The chief operating officer of the embattled Long Island Power Authority is stepping down as the utility faces accusations of dysfunction and negligence in its response to Sandy while outages stretch into a third week.
LIPA Chairman Howard E. Steinberg announced in a statement late Tuesday that Mike Hervey, who was tasked with performing the functions of CEO at the organization over the past two years, would be leaving effective at the end of the year.
Steinberg said in the statement, "Mike has played a leadership role in connection with the planned structural changes at LIPA going forward which will result in better service and accountability to LIPA’s customers in the years ahead."
Meanwhile, the fury over persistent power outages continues to build on Long Island.
LIPA said that 99 percent of customers who can safely receive power have their lights back on. That means there are still 10,136 outages in Nassau and Suffolk counties, along with 35,000 customers who suffered flood damage and need electrical repairs before power can be restored.
An attorney filed a lawsuit Tuesday claiming negligence by LIPA and its contractor, National Grid. A LIPA spokesman had no comment and National Grid did not immediately respond to a request for comment.
The company has said the storm was worse than anyone could have imagined and that it didn't just damage outdoor electrical lines; it caused flooding that touched home and business breaker boxes. It has acknowledged that an outdated computer system for keeping customers notified has added to people's frustration.
But some say the government-run utility should have seen it coming. It was recently criticized in a withering state report for lax preparation ahead of last year's Hurricane Irene and for the 25-year-old computer system used to pinpoint outages and update customers.
"It's antiquated. I think they're negligent," said Phil Glickman, a retired Wall Street executive from South Bellmore who waited 11 days to get electricity back.
Gov. Andrew Cuomo has ordered an investigation of how utility companies prepared for and reacted to the storm. The governor ordered the probe under the state's Moreland Commission law that provides for subpoenas and other actions. It will be run by former Attorney General Robert Abrams and Cuomo's financial services director, Benjamin Lawsky.
At its peak, the storm knocked out power to 8.5 million customers in 10 states, with New York and New Jersey bearing the brunt. Those outages have been nearly erased, though Con Edison has cited problems similar to LIPA's, saying about 16,300 customers in flooded areas of Brooklyn, Queens and Staten Island can't get service until their internal electrical equipment is repaired, tested and certified.
Priscilla Niemiera, whose finished basement in Seaford flooded, said her house needs to be inspected and she can't get any answers. "I think LIPA should be broken up into small companies and it shouldn't be a monopoly anymore because this is every single time we have a disaster. And then they raise the rates. We're paying very high rates. We're paying high taxes, high electric. Everything," she said.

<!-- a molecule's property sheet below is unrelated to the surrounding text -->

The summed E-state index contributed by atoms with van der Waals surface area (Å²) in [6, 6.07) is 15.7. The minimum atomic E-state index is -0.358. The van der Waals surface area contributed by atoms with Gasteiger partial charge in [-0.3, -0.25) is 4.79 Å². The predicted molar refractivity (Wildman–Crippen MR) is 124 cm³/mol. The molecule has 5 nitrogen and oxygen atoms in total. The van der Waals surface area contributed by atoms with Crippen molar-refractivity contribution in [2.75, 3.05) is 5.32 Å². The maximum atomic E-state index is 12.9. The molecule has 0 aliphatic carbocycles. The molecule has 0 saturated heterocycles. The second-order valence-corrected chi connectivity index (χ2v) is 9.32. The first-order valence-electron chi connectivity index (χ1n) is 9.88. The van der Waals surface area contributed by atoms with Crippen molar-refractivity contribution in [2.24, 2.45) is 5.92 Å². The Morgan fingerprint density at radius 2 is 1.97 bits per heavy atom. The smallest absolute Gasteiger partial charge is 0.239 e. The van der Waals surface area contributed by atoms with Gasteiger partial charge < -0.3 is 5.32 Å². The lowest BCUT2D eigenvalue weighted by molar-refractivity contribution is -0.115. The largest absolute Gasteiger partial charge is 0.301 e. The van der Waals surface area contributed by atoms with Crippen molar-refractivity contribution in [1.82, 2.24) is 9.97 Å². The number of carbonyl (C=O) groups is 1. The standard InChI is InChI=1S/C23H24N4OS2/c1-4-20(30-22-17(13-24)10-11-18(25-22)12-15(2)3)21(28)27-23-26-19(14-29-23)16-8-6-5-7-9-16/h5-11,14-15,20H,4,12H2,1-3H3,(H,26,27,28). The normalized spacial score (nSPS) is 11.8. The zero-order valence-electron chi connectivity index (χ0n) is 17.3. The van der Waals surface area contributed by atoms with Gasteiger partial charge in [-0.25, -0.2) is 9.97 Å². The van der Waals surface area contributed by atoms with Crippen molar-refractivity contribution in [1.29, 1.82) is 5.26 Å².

LIPA, whose board is chosen by the governor and lawmakers, contracts with National Grid for service and maintenance. Last year, its board chose a new contractor, New Jersey's Public Service Enterprise Group, which will take over in 2014. Cuomo criticized the storm response of all New York utilities in the region, saying their management had failed consumers.
Asked Monday about LIPA board vacancies he hasn't filled and whether he takes responsibility for what's happening there, Cuomo called the authority a holding company that became "an intergovernmental political organization." He said National Grid was the actual Long Island power provider, one of the monopolistic state-regulated utilities. "They're going to be held accountable," he said, citing lack of communication and preparation and even proposing they consider rebates instead of rate hikes.
A state report criticized LIPA in June for poor customer communications after Irene last year and for insufficient tree trimming. The Department of Public Service noted major problems in telling customers estimated power-restoration times, faulting its computer system, which a consultant had found deficient back in 2006.
LIPA acknowledged that customers aren't getting the information they need, partly because of the system, which it is updating. Authority officials said the new system will be operating next year.
"It is a huge computer system. After Irene we immediately accelerated that process, and even at that it is still an 18-month to two-year process," Hervey said Monday. "We would have liked to have had it up and running for now, but it's just such a large magnitude computer system that it takes that long."
Hervey said the company will be working with remaining customers over the next several weeks as they get their homes repaired. "They can't be safely re-energized from an electrical standpoint," he said. "We are ready to service those areas, but they are not ready to take it right now."
John Bruckner, president of National Grid Long Island transmission and distribution, said he had about 15,000 people working on restoration, including 6,400 linemen from all over the U.S. and Canada.
Matthew Cordaro, co-chairman of the Suffolk Legislature's LIPA Oversight Committee and a former utility executive, said Con Ed and Public Service Electric & Gas New Jersey did a good job responding to the storm, and LIPA didn't.
While a storm of that magnitude would challenge any electricity provider, he said LIPA is probably one of the most poorly run utilities and has a "crazy" public-private organizational structure that's fraught with problems and raises questions of accountability.